Last week, Iraqi President Jalal Talabani said Iraq’s various political blocs will make a decision within two weeks on whether to ask the United States for a continued military presence beyond 2011.
But Reuters reports today that according to Iraqi security officials, Iraq is “unlikely” to ask the U.S. for an extended military presence. Instead, Prime Minister Nouri al-Maliki is seeking military “trainers,” instead of troops, which will allow him to bypass parliamentary approval for a continued U.S. stay:
In a recent interview with state-owned Iraqiya television, Maliki appeared to signal he favored the trainer strategy when he said it would be difficult to secure a majority in parliament for a troop extension, but that a training contingent would not need lawmakers’ approval.
“We have received and bought American weapons, tanks, planes, and will buy fighter jets, and we have warships. It is necessary that we have trainers (for the equipment),” he said.
“That’s why we have decided in the National Security Council that we need a keep a number of American trainers.”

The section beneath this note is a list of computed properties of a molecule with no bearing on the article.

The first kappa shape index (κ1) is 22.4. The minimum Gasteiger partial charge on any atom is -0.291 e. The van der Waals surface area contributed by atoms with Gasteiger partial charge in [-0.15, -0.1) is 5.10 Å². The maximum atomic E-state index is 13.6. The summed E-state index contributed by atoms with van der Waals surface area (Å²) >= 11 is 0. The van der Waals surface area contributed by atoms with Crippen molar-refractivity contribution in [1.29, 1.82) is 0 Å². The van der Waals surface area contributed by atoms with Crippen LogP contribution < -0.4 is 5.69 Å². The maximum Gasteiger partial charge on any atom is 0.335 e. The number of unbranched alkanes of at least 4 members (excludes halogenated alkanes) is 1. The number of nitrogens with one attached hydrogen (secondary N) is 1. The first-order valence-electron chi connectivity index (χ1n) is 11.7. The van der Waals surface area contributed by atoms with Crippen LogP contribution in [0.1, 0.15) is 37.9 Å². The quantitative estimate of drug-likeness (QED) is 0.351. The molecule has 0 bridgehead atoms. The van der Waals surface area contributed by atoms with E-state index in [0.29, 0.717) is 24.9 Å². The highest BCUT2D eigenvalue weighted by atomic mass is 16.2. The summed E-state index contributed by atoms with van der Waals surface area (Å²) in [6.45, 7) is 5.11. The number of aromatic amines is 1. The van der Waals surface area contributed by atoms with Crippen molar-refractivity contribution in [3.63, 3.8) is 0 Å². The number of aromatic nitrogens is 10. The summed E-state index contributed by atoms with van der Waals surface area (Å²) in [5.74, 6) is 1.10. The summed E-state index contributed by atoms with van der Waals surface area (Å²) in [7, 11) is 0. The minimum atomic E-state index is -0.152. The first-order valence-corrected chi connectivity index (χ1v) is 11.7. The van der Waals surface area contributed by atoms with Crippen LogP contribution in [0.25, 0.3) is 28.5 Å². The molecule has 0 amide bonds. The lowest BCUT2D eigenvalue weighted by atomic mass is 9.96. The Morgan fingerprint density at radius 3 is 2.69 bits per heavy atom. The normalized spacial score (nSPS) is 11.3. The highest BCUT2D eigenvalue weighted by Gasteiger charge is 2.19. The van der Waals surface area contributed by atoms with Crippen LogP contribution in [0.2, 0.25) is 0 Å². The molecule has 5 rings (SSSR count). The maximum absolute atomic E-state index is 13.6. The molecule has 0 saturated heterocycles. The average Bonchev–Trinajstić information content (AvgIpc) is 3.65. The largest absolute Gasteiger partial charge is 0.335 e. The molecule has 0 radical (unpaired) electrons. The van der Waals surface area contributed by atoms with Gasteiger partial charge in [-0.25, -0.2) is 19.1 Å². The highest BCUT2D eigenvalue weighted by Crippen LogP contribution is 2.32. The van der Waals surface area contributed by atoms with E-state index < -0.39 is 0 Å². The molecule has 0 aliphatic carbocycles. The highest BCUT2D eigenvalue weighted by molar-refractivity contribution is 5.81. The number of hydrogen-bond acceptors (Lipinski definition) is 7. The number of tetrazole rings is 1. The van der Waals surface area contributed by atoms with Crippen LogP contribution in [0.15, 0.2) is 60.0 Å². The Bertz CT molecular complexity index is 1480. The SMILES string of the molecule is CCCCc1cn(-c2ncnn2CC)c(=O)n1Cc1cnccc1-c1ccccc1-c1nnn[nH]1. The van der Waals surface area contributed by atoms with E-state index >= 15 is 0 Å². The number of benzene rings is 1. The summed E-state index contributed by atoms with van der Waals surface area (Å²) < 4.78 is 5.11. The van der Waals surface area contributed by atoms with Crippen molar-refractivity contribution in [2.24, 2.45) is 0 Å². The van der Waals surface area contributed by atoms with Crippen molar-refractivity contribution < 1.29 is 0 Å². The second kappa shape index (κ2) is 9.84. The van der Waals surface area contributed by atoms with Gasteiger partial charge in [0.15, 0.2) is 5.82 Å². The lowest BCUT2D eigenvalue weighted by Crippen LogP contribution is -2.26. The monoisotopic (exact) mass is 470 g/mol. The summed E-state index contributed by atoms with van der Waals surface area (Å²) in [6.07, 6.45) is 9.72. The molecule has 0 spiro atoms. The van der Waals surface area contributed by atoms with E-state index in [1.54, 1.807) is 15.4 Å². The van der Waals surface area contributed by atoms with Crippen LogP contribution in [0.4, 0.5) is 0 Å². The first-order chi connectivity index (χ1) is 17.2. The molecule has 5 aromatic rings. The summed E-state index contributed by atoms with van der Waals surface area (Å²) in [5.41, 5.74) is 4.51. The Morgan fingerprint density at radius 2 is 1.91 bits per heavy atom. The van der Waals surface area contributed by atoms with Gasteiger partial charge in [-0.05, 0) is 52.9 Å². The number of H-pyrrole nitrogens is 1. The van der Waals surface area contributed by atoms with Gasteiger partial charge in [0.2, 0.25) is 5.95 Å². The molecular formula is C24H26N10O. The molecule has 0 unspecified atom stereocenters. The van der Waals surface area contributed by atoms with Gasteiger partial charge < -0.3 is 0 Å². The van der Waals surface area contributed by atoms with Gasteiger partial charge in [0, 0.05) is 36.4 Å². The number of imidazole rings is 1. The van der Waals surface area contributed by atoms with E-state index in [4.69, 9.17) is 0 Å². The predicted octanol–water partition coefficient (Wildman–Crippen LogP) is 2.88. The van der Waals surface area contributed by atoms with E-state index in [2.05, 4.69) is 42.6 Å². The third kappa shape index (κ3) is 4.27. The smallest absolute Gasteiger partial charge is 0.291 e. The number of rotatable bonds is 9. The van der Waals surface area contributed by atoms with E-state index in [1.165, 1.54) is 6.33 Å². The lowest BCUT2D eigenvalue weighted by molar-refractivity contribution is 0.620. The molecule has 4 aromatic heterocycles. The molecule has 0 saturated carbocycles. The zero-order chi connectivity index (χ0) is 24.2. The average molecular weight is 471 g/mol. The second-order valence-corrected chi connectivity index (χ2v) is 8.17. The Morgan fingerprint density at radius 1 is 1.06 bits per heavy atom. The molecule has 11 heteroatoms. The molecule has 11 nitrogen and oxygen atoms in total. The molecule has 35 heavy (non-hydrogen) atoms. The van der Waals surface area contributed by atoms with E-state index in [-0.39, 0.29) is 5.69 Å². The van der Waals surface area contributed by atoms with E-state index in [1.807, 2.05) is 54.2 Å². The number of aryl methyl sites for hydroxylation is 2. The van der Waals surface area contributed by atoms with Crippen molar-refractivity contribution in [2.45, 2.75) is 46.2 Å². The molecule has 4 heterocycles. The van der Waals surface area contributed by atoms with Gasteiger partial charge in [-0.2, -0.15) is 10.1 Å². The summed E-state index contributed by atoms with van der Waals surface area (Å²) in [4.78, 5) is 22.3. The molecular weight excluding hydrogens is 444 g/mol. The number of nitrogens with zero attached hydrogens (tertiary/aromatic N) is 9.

“If the political blocs refused to announce their final decision on the U.S. withdrawal…Maliki would go it alone and sign memorandums of understanding with the American side,” said a senior lawmaker in Maliki’s State of Law party.
According to Reuters, sources said the trainers would not be active duty military “but rather contractors with military or security backgrounds. They would not conduct combat operations.” While it appears then that the Iraqis are eyeing private security contractors, the State Department is already expected to spend nearly $3 billion on “a 5,100-strong force to protect diplomatic personnel, guard embassy buildings and operate a fleet of aircraft and armored vehicles.”